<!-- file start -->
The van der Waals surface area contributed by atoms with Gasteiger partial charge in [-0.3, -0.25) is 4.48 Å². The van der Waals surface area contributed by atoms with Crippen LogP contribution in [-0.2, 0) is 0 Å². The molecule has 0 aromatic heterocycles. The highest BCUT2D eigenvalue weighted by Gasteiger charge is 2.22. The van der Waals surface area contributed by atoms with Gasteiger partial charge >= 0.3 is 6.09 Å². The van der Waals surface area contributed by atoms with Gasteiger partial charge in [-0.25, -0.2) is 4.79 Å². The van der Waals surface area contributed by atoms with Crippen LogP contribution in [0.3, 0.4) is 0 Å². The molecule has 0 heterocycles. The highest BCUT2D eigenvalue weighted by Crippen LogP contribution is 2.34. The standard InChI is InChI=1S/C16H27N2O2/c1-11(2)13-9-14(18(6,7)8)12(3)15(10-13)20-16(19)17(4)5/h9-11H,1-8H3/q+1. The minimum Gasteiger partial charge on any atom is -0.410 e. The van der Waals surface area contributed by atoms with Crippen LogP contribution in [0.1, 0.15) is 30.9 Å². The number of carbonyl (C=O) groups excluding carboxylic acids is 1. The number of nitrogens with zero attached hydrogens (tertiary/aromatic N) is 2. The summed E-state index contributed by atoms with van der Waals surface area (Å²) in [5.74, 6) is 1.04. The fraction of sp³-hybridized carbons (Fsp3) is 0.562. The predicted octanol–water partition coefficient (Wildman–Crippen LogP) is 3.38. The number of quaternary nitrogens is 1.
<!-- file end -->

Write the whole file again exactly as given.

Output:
The van der Waals surface area contributed by atoms with Gasteiger partial charge in [-0.3, -0.25) is 4.48 Å². The van der Waals surface area contributed by atoms with Crippen LogP contribution in [-0.2, 0) is 0 Å². The molecule has 0 aromatic heterocycles. The highest BCUT2D eigenvalue weighted by Gasteiger charge is 2.22. The van der Waals surface area contributed by atoms with Gasteiger partial charge >= 0.3 is 6.09 Å². The van der Waals surface area contributed by atoms with Gasteiger partial charge in [-0.25, -0.2) is 4.79 Å². The van der Waals surface area contributed by atoms with Crippen LogP contribution in [0.3, 0.4) is 0 Å². The molecule has 0 heterocycles. The highest BCUT2D eigenvalue weighted by Crippen LogP contribution is 2.34. The standard InChI is InChI=1S/C16H27N2O2/c1-11(2)13-9-14(18(6,7)8)12(3)15(10-13)20-16(19)17(4)5/h9-11H,1-8H3/q+1. The minimum Gasteiger partial charge on any atom is -0.410 e. The van der Waals surface area contributed by atoms with Crippen LogP contribution in [0.1, 0.15) is 30.9 Å². The number of carbonyl (C=O) groups excluding carboxylic acids is 1. The number of nitrogens with zero attached hydrogens (tertiary/aromatic N) is 2. The summed E-state index contributed by atoms with van der Waals surface area (Å²) in [5.74, 6) is 1.04. The fraction of sp³-hybridized carbons (Fsp3) is 0.562. The predicted octanol–water partition coefficient (Wildman–Crippen LogP) is 3.38. The number of quaternary nitrogens is 1.